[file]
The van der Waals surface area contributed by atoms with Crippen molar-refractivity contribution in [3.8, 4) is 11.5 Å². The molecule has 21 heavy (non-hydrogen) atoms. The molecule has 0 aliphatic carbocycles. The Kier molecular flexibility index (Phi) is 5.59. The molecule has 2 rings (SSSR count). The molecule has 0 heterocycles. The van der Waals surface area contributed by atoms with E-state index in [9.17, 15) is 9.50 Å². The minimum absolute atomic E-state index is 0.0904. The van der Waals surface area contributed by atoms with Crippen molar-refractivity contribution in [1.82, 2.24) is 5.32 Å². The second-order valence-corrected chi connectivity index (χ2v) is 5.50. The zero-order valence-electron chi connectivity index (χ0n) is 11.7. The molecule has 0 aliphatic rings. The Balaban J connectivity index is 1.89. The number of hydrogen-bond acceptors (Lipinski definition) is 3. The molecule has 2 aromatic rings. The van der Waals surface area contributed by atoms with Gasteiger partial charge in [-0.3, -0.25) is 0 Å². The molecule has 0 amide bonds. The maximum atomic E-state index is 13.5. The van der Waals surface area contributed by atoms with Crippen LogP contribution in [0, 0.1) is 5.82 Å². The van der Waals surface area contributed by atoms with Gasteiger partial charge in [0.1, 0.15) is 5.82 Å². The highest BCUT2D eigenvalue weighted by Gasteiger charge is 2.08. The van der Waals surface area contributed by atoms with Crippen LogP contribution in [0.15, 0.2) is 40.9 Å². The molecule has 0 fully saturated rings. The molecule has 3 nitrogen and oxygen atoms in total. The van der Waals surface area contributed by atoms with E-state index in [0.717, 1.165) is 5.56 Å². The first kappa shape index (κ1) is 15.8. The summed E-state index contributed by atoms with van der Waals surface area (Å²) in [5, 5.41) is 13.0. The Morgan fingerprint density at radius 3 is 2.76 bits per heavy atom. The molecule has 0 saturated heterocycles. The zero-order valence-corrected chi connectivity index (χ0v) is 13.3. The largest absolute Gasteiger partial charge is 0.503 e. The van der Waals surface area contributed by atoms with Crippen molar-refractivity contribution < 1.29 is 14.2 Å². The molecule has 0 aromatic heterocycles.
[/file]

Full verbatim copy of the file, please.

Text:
The van der Waals surface area contributed by atoms with Crippen molar-refractivity contribution in [3.8, 4) is 11.5 Å². The molecule has 21 heavy (non-hydrogen) atoms. The molecule has 0 aliphatic carbocycles. The Kier molecular flexibility index (Phi) is 5.59. The molecule has 2 rings (SSSR count). The molecule has 0 heterocycles. The van der Waals surface area contributed by atoms with E-state index in [9.17, 15) is 9.50 Å². The minimum absolute atomic E-state index is 0.0904. The van der Waals surface area contributed by atoms with Crippen molar-refractivity contribution in [1.82, 2.24) is 5.32 Å². The second-order valence-corrected chi connectivity index (χ2v) is 5.50. The zero-order valence-electron chi connectivity index (χ0n) is 11.7. The molecule has 0 aliphatic rings. The Balaban J connectivity index is 1.89. The number of hydrogen-bond acceptors (Lipinski definition) is 3. The molecule has 2 aromatic rings. The van der Waals surface area contributed by atoms with Gasteiger partial charge in [-0.3, -0.25) is 0 Å². The molecule has 0 amide bonds. The maximum atomic E-state index is 13.5. The van der Waals surface area contributed by atoms with Crippen LogP contribution in [0, 0.1) is 5.82 Å². The van der Waals surface area contributed by atoms with Gasteiger partial charge in [0.1, 0.15) is 5.82 Å². The highest BCUT2D eigenvalue weighted by Gasteiger charge is 2.08. The van der Waals surface area contributed by atoms with Crippen LogP contribution in [0.15, 0.2) is 40.9 Å². The molecule has 0 fully saturated rings. The molecule has 3 nitrogen and oxygen atoms in total. The van der Waals surface area contributed by atoms with E-state index in [0.717, 1.165) is 5.56 Å². The first kappa shape index (κ1) is 15.8. The summed E-state index contributed by atoms with van der Waals surface area (Å²) in [5, 5.41) is 13.0. The Morgan fingerprint density at radius 3 is 2.76 bits per heavy atom. The molecule has 0 saturated heterocycles. The zero-order valence-corrected chi connectivity index (χ0v) is 13.3. The largest absolute Gasteiger partial charge is 0.503 e. The van der Waals surface area contributed by atoms with Crippen molar-refractivity contribution < 1.29 is 14.2 Å². The molecule has 0 aromatic heterocycles.